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Should The Internet Be A 'Public Utility'?
Comment On FCC Proposal - It Affects You
February 9, 2015

By James Alburger
Producer & Voice Over Coach

The Internet is a huge part of our daily lives. As voice talent, it is also a critical part of our business.

This coming February 26, the FCC will be voting on a proposal for "Net Neutrality" - a vote that could reclassify Internet Providers as Public Utilities under Title II of the Telecommunications Act.

This is a hot topic because it is something that will not only affect us on many levels, but it is also something that is easily misunderstood.

On one side are those who feel Net Neutrality will put controls and constraints on the big Internet providers like Verizon, Comcast, AT&T, and Time Warner.

On the other side are those who believe that Net Neutrality is little more than a power grab by the government to take control of the Internet.


Although the proposal to be voted on implies that there will be no taxes or fees associated with Net Neutrality, the simple fact is that, if passed, the proposal will reclassify the Internet as a Public Utility - and that will fundamentally change the way in which the Internet is managed.

In 2010, the FCC enacted rules designed to maintain an Open Internet. Reclassification of the Internet would change that and could possibly open the door to future changes that might include fees and taxation. At the very least, reclassification would put the Internet in the U.S. directly under governmental control.

Whatever your personal opinion may be regarding Net Neutrality, we feel that it is important for you to know what is about to happen and for you to voice your opinion clearly and concisely.

You can click these links to the FCC website that include:

Should you decide to post your own comments, we encourage you to be as clear and concise with your statement as possible, providing reasons and explanation when necessary. After all, your comment will be part of the Public Record for this matter.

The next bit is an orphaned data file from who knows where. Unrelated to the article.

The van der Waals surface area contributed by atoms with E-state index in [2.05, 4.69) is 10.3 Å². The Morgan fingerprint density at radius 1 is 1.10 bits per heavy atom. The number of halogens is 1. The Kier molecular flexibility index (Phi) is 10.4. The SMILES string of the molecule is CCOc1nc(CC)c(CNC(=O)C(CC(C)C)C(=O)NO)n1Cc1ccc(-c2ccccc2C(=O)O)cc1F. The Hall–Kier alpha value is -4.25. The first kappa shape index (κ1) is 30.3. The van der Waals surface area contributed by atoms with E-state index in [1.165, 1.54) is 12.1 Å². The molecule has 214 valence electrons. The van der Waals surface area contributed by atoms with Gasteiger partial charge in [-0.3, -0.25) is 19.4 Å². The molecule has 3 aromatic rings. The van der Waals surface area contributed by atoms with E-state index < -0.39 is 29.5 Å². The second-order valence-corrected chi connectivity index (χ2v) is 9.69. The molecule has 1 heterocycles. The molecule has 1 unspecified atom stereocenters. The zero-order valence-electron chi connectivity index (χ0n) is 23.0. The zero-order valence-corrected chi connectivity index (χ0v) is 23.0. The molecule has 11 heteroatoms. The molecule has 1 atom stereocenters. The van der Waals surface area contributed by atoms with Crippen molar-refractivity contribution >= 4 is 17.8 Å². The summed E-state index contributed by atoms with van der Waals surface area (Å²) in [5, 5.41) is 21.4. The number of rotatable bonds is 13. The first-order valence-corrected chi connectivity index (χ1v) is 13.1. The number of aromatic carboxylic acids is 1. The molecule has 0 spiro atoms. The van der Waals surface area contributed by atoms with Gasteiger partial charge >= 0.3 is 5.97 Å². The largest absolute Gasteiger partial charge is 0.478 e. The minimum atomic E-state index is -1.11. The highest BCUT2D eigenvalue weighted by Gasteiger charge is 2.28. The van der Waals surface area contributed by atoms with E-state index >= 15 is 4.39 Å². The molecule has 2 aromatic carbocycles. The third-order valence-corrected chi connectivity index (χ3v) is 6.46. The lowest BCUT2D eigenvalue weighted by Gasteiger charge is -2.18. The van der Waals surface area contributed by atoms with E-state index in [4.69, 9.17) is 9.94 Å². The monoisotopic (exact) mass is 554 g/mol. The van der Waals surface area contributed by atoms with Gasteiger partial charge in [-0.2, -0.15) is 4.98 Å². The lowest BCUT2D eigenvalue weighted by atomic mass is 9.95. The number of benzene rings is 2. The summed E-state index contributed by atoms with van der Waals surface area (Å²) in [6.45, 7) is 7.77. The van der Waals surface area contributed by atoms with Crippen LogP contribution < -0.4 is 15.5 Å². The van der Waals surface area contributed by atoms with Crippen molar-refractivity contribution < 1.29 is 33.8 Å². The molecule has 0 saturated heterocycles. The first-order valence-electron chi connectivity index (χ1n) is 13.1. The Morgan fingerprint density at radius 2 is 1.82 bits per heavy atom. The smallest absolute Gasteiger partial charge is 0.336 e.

As an industry that requires an accessible Internet, we have an opportunity here to influence the FCC in their decision - one way or the other.

If you feel, as we do, that this is an important issue for those of us working in voice over, I encourage you to please share this information on your Facebook page and with your networking groups.

Editor's note: Below is James Alburger's comment to the FCC:
As with most government regulations or agency orders, there is both good and bad. The proposal by FCC Chairman Wheeler (to be voted on by the FCC on Feb. 26, 2015) definitely includes some very good things that will insure that the Internet is Open, such as a promise of no taxes or fees, among other things.

However, reclassifying Internet carriers as a Telecommunications Service under Title II could easily be interpreted as moving the Internet to the status of a Public Utility. And, even though Chairman Wheeler's proposal appears to indicate the contrary, any reclassification could easily open the door to future imposition of regulation, taxation and governmental control of what is now a free Internet.

I work in a business where words are everything. I know how easy it is to manipulate a thought or opinion by simply changing a word or rearranging a phrase. Chairman Wheeler's proposal is written in a way that implies that reclassification of the Internet will guarantee that the Internet remains open. But history tells us that whenever the government gets more involved, things don't work as well as they did before.

At first glance Chairman Wheeler's proposal looks like a good thing. But if you look deeper and read between the lines, you'll see that reclassifying the Internet would fundamentally change the way a currently free, open, and highly efficient system operates and allow for the possibility of future regulation, taxation, and ultimately control of content.

Certainly, there are things that need to be addressed regarding abuse by major carriers like Verizon and Comcast, but with few exceptions, the Internet is working just fine under the 2010 Open Internet regulations and does NOT need the additional burden of reclassification. Reclassification could have a potentially devastating effect on small business and consumers. The only "winner" would be the government, which would have yet one more level of control over our lives.

If Chairman Wheeler is truly concerned about keeping the Internet open, it is certainly within his power to propose new regulations that address many of the current issues and, at the same time, guarantee no taxation or unreasonable regulations without reclassifying the service as a utility under Title II.

James Alburger is an Emmy-winning producer and voice over coach, co-director of the VoiceActing Academy in San Diego, and co-producer of the VOICE conventions - the industry's largest training and networking event.


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Comments (8)
Julia Knippen
2/13/2015 at 3:46 PM
The passage of Title II is imperative to preserving net neutrality. It is meant to protect ALL websites from cable companies that want to start charging websites for the honor of functioning normally. Sites that don't pay up will experience minor to severe degradations in performance.

Tumblr has published a very clear FAQ that explains the situation in no uncertain terms:

The government doesn't want to control the internet; they want to protect it and keep it free and neutral.
Bill Russell
2/9/2015 at 8:57 PM
You cannot make something neutral that already is totally free, which in just its definition: neutral means not to support either side in a conflict, disagreement.